I wanted to get some opinions from the OE group on a few (or 10) questions/scenarios.

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jspectre
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I wanted to get some opinions from the OE group on a few (or 10) questions/scenarios.

Unread post by jspectre » Sun Jul 11, 2021 1:29 pm

I would consider myself a solid player, but there's quite a few situations where I feel like I don't know the most optimal play or if there is always one, so I wanted to get some input from people with more experience than I have. I'll make a short list of some of the concepts I have in mind. All of the following scenarios assume that the other participants are skilled players.

1. What is the "best" non-trump card to lead from S1R1? Does it depend on your opponents or just what's in your hand?

For example, do you always go for the singleton green ace, then the ace in next or doubleton green ace, and then K high doubles? Are there times where you lead a low double suit or a low next card (or low doubles in next) in the hopes of hitting your partner's void or even potentially making one of their aces good? Should you always try to lead next if the opponent always discards green or vice versa? I'm probably just overthinking this one.

2. The (Card_Q-D) was turned down by the dealer, you sit in 2nd seat and hold (Card_J-C) (Card_10-C) (Card_A-S) (Card_K-S) (Card_Q-H). Do you ever call clubs instead of spades?

Now, I always call spades here, since 3 trump, with 2/3 being the highest, clearly seems better on paper than right+loser and a doubleton next ace, even if it is AK. However, there's certainly times where it feels like calling clubs here may have helped me control the hand better, so I'm wondering if it's perhaps closer than I previously thought.

3. What is the minimum holding required to lead trump against S2's order? Do you still lead trump if a jack was ordered, and under what circumstances? Also, do you ever lead trump from 1st seat, and under what conditions?

I lead trump with 1 trump+2 aces, 3 trump, or 2 trump+1 ace, but it can potentially be such a devastating move, so I do wonder if it could be correct to try leading trump with only 1 trump+1 ace or two trump and no voids. Conversely, do you ever play under as S2, because it feels like you always have to use the right, even on a low trump, for fear of being overtrumped by an unguarded left from S3. However, some hands are good enough that you would risk leading trump even while having the left protected. I'm talking about when you hold something like JK with no aces, and you ordered the A into the dealer's hand.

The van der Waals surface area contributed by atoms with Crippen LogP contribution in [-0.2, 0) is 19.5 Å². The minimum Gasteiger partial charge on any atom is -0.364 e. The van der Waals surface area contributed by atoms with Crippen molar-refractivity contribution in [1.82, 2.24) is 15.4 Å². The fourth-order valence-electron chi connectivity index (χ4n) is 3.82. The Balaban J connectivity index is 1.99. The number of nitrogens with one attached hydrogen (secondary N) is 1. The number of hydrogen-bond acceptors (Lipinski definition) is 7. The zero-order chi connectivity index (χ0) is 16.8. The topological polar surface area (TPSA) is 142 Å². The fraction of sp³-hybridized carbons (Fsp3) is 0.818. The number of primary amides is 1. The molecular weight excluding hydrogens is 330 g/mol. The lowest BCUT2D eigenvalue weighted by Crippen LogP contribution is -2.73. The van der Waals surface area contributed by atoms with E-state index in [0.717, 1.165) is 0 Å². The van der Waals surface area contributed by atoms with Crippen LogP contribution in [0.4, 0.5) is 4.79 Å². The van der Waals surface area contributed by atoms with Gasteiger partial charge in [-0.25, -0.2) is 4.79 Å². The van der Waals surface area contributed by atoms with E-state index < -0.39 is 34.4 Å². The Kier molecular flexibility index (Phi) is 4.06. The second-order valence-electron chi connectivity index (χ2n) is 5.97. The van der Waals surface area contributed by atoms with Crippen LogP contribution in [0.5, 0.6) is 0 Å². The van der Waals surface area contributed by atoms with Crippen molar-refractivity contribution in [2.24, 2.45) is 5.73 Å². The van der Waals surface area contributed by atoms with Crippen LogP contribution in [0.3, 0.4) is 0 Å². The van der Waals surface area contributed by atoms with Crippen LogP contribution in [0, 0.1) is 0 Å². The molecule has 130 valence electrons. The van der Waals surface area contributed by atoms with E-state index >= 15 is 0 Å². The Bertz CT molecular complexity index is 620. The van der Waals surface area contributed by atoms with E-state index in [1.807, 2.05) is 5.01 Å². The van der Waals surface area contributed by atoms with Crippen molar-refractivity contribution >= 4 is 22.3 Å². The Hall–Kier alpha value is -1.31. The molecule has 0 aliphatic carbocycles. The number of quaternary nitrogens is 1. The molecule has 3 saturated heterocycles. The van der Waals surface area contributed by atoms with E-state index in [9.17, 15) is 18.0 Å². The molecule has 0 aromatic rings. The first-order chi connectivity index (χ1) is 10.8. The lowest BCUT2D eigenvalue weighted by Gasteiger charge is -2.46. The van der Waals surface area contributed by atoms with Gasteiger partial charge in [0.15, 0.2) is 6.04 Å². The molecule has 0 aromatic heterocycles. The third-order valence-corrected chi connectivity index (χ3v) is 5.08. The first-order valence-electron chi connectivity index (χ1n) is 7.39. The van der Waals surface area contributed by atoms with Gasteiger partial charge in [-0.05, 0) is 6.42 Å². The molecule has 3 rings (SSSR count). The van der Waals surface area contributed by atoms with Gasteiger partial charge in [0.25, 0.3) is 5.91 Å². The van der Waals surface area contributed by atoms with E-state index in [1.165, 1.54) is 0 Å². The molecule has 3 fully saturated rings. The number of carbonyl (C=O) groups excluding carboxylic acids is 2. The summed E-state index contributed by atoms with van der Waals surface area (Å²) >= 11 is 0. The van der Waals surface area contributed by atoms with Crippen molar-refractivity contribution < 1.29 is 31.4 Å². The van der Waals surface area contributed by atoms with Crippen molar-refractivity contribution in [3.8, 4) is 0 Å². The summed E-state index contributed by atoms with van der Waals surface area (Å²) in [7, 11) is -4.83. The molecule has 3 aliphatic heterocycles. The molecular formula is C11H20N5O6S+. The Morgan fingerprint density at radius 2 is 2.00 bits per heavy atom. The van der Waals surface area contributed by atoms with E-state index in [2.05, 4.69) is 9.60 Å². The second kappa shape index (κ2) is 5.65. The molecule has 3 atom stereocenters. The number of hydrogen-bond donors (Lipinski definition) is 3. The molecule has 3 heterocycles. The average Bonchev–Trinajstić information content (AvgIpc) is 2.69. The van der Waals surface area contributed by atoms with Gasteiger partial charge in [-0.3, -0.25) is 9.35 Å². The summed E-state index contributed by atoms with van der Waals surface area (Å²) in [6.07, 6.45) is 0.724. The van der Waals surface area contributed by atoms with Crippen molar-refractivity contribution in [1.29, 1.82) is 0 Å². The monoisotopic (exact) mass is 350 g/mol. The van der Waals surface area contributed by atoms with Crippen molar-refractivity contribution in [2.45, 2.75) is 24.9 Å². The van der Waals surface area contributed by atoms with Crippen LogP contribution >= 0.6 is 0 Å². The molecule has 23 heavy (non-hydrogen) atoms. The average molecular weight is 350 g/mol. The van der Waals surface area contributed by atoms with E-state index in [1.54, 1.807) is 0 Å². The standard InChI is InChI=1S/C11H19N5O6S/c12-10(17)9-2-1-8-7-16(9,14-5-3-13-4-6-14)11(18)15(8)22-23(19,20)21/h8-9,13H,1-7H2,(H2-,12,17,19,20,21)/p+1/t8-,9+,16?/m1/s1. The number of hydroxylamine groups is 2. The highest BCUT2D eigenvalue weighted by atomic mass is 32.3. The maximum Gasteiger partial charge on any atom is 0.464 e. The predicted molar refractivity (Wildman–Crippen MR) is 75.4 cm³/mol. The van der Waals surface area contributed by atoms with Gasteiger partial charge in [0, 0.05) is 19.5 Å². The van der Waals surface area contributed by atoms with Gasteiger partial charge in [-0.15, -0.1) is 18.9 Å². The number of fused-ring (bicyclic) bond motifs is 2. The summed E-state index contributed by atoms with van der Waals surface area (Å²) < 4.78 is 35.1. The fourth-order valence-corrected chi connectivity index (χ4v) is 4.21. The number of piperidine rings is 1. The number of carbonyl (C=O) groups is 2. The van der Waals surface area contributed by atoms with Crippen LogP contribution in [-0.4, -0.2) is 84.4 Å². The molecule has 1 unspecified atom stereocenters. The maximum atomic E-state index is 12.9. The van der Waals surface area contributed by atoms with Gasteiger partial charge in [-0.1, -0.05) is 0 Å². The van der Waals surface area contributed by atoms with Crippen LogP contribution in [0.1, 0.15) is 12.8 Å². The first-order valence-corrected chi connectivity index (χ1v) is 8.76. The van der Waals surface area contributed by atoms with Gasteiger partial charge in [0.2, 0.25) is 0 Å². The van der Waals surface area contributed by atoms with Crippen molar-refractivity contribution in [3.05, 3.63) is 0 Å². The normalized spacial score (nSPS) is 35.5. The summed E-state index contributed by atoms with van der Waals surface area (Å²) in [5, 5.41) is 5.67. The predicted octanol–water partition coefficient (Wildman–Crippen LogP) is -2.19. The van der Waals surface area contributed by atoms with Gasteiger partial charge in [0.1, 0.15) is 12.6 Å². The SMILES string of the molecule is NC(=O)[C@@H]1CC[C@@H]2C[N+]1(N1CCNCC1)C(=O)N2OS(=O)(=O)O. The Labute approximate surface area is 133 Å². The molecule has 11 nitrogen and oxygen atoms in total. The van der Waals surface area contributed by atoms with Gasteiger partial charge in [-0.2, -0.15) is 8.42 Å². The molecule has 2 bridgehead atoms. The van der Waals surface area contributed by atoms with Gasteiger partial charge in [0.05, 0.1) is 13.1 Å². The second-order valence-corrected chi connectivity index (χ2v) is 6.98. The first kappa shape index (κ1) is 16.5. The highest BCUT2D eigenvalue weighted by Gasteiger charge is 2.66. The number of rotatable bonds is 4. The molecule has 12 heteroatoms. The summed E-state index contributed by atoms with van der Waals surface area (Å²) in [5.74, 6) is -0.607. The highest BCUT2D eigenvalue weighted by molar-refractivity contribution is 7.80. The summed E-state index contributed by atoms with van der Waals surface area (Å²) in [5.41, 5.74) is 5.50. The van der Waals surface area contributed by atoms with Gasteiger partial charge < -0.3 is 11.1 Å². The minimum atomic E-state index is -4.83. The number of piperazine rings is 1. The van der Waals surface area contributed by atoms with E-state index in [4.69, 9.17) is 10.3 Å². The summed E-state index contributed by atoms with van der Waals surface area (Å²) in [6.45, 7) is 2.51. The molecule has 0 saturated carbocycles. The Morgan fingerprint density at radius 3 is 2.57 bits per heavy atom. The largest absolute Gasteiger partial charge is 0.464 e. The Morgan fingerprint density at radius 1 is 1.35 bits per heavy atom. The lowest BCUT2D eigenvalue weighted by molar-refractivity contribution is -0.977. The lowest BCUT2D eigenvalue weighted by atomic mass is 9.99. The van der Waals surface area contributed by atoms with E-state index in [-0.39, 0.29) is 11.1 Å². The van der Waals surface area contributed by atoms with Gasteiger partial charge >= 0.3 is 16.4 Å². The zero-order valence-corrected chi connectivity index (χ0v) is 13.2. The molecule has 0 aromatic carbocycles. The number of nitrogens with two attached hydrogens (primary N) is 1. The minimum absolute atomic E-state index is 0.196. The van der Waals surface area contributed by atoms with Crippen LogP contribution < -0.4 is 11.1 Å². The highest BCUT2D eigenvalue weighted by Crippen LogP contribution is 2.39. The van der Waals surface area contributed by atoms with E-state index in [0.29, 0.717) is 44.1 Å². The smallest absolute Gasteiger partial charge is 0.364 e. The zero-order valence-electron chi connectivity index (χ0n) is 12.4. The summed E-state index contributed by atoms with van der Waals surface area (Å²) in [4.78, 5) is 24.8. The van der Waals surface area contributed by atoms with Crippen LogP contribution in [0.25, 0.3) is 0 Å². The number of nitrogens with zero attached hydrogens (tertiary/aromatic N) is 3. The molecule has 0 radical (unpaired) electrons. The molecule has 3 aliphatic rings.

4. The dealer often has suited doubles, either Q or K high. When they trump the first trick, and then lead a low off suit and you hold a doubleton ace in that suit, do you ever try and play the lower suit (but still higher than the dealer) in the hopes of winning both tricks? Would you lead it back immediately? Is this play only feasible if it happens after a round of trump has been led?

I can't tell if this one is a sound strategy or just wishful thinking, it has definitely backfired and gotten me beat out by 3rd seat's K when I tried to play the Q in my AQ pair on a 9 or 10. However, there's also more times than I can count where I have suited doubles as the dealer, and it feels pretty great when it does work.

5. I simply pass in S1 if I block all suits, with no prospects for a good call, but when is the right time to call reverse next if you have no blocks in next?